Although this surely was not usual we can find some girls and boys, men and women which were known under a different name as the one we can find in the baptismal record. But I would always be very careful and defensive to accept such a identification, it depends on the record situation and on the evidence you have for the interpretation that Eleonore and Klarchen was one and the same person.
That advice could not be stated better or more succinctly. Cornelia was also commonly nicked as Nell or Nellie, but that name would be quite a reach to arrive at Kl�rchen, and not conventionally associated like Klara is. Eleanore as you know is most commonly nicked as Elaine, Ella, Ellie, Ellen, Helen, Lanna, Lena, Nonnie or Nora stateside -- beyond Nell or Nellie. Cornelia shares many of these diminutives also.
Though the evidence you have points to an alignment Don, I'd always be careful in assuming too much without additional supporting data, as some rather flimsy conclusions can be "conveniently had" when one starts presupposing freely without the requisite back-up. I have seen plenty of unsupported claims based on just this sort of thing that later were proven oh so incorrect.
My first guess was that Kl�rchen would be a nickname for Clara/Klara. We know this is the same person as Eleanore because the husband and the children listed are all correct and the age for Eleanore/Kl�rchen is correct. She emigrated to the U.S. with her husband and children in 1857 with the name Eleanore. I guess it is one of those mysteries.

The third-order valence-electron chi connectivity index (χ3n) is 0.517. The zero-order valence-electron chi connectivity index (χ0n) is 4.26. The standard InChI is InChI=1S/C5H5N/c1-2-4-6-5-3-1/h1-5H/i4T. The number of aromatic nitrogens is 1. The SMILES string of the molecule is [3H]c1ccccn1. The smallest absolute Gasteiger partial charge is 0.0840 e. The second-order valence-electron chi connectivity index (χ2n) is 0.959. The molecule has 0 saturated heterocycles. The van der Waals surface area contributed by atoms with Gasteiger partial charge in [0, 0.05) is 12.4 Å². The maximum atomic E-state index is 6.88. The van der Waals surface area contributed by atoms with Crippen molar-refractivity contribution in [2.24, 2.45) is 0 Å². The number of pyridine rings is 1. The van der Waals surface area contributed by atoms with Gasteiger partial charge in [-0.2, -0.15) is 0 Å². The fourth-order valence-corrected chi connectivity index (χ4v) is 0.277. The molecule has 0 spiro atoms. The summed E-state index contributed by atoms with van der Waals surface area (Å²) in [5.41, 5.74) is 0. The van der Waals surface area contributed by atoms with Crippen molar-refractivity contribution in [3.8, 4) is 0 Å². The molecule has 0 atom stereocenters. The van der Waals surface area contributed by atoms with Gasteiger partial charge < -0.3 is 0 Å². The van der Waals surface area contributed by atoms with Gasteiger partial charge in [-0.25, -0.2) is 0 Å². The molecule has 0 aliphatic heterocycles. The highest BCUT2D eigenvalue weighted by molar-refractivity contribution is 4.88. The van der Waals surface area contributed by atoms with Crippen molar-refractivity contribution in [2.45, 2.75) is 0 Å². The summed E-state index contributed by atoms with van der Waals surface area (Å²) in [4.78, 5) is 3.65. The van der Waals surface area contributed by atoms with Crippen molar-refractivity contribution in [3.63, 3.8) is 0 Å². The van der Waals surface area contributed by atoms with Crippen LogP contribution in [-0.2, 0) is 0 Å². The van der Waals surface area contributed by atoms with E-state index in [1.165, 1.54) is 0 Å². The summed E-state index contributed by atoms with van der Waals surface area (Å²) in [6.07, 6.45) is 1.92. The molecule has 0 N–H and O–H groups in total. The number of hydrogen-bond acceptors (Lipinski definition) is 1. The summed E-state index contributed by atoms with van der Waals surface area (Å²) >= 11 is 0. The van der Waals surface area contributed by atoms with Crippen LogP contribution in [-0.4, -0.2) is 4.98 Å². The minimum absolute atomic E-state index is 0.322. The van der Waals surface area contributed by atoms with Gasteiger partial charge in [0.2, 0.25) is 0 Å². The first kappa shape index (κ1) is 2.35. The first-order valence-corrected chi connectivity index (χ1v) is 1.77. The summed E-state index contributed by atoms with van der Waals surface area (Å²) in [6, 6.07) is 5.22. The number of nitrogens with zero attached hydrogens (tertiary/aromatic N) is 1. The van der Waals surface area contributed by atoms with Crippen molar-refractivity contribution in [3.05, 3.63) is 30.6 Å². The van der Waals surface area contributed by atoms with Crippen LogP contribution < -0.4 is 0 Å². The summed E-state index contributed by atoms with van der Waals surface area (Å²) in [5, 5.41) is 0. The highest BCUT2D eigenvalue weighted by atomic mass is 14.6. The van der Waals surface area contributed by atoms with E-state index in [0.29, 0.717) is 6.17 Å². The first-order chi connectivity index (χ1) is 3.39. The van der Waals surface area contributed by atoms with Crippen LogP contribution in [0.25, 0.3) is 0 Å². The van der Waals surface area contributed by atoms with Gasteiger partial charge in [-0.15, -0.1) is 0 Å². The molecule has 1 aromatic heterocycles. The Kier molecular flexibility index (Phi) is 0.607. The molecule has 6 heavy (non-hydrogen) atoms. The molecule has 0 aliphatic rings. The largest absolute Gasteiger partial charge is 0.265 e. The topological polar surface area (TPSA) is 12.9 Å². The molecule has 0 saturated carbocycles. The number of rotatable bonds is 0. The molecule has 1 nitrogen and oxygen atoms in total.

I was going to tell you about another mysterious name in my family. My great grandfather was born and baptized in Lendorf, Hessen in 1850 with the name Johannes Kn�pfel. That is the only name which can be found in the records of the Evg. Luth. church there. He was called John by his brother's and sister's but he used the name John G. and Gustav J. No one has a clue where the name Gustav came from. It surely is a name of its own and not a nickname. I guess he may have just liked that name. There is no one alive today who would know.
The other obvious consideration would be the use of a middle name as a preferred one, that is, in place of the given one. This practice was commonplace years ago, and still lingers on today at times. Someone named Gustav Adolf might be better known as Adolf or Dolf; conversely a person named Adolf Gustav might be known as Gustav or Gustave or Gus. I have seen occasions where both first and middle ones are freely used at the same time (interchangeably), or depending on a certain family member or relative's preference. Perhaps you will find a Gustav who figures somewhere previously in the family lines. Not to digress, but it was also somewhat trendy, particularly in business circles during the latter half of the 19th century here in the States, to use one's initials in place of their given names. Thus A.G. Smith or G.A. Smith, per the examples previously used. [sometimes a great way to find pointers to an ancestor's middle name]